efe-epaMexico City

Although it is a symbol of Mexico immortalized on the country's flag, protecting the golden eagle is suffering from a severe lack of funding as well as a shortage of man-hours and personnel.

On Wednesday, Mexico celebrates the Day of the Golden Eagle, a species that after three decades of work by public and private agencies numbers just 150 mated pairs in the wild around the country, a number that places it squarely on the list of endangered species.

The field coordinator for the Mexican Fund for the Conservation of Nature (FMCN), Enrique Cisneros, told EFE that Mexico is still far from equaling the laudable work carried out by the United States over the past century to protect the bald eagle, that country's national symbol.

Mexico's northern neighbor nowadays has more than 20,000 bald eagles living in the wild, although in the 1930s the species was on the verge of extinction.

In Mexico's case, he said, efforts to preserve Aquila chrysaetos are a far cry from the coordinated utilization of time, laws and money that the US has mustered to protect its national bird.

A golden eagle grows to weigh more than 6.5 kilograms (14.3 pounds) and to measure a meter (3.28 feet) in height.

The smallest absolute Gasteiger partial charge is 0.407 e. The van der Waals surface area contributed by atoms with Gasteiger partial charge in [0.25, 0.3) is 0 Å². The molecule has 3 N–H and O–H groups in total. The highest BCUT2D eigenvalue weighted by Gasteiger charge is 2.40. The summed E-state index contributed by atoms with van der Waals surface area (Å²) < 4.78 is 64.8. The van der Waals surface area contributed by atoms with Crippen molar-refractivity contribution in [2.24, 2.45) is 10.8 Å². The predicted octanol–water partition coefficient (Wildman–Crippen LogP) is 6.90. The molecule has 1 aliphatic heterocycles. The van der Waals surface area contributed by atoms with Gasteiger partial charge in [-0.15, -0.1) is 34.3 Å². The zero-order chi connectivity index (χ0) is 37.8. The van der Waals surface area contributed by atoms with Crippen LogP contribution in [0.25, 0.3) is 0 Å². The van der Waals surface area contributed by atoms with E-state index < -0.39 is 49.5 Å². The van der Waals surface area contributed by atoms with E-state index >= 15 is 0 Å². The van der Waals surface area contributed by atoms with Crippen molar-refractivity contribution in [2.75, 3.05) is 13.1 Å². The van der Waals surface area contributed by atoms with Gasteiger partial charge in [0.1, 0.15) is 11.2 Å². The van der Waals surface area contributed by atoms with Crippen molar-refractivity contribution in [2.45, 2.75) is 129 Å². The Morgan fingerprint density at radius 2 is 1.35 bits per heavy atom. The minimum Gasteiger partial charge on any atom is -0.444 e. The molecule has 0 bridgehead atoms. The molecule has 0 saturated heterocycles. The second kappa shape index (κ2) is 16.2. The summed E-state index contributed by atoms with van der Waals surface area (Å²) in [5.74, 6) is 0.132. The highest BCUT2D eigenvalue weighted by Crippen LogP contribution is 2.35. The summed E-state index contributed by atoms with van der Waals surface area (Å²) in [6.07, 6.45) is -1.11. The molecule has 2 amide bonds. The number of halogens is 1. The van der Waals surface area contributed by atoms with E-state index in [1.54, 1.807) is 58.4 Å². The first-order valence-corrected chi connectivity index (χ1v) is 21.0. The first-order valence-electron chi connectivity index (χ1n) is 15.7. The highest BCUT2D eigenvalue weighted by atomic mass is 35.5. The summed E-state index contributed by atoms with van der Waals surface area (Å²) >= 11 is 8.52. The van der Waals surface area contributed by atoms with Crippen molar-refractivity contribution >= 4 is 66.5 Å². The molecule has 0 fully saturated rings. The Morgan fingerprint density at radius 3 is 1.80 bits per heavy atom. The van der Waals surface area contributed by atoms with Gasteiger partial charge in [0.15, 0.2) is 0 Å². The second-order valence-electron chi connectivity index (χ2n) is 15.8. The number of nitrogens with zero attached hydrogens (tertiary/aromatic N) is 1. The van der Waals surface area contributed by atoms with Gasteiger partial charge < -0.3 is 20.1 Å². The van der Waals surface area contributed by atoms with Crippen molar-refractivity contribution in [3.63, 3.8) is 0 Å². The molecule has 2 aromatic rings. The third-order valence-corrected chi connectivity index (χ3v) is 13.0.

They can live to age 25 and are noted for mating for life.

In flight, the bird can reach a speed of 250 kph when it dives.

Its vision is also phenomenal, eight times more acute than human sight, allowing it to make out the lettering on a newspaper at a distance of two km.

The resources for conserving the bird have never been enough in Mexico, and much more intense participation in the effort is required from both the private sector and civil society, especially given that this year the new federal government curtailed the resources allocated to the Environment and Natural Resources Secretariat (Semarnat).

Currently, Semarnat operates with less than a quarter of the budget it had during the previous six-year administration.

Since 2010, the FMCN has had a conservation program that has enabled its personnel to observe between 150 and 170 mated pairs of golden eagles in the wild in the corridor that includes the states of Baja California, Tamaulipas, Nuevo Leon, Chihuahua, Coahuila, Durango, Zacatecas, San Luis Potosi, Aguascalientes and Queretaro.

Cisneros added that recently another pair was spotted in Oaxaca, something that he said was good news.

In 2012, the federal government reported that there were 81 known pairs of eagles in Mexico and at the end of 2018 there had been a 75 percent increase in those numbers.

"We estimate that there are a little over 200 more than have been counted, but the effort and trained personnel are lacking to monitor them. On the other hand, the loss of habitat is so great that perhaps we're going to lose pairs or nesting areas that we never knew about," he said.

Cisneros, who has worked in the field for 30 years, emphasized that Mexico needs greater continuity in its conservation programs of the eagles' various habitats, adding that some individuals have been electrocuted by electrical towers that have been erected in their ecosystems.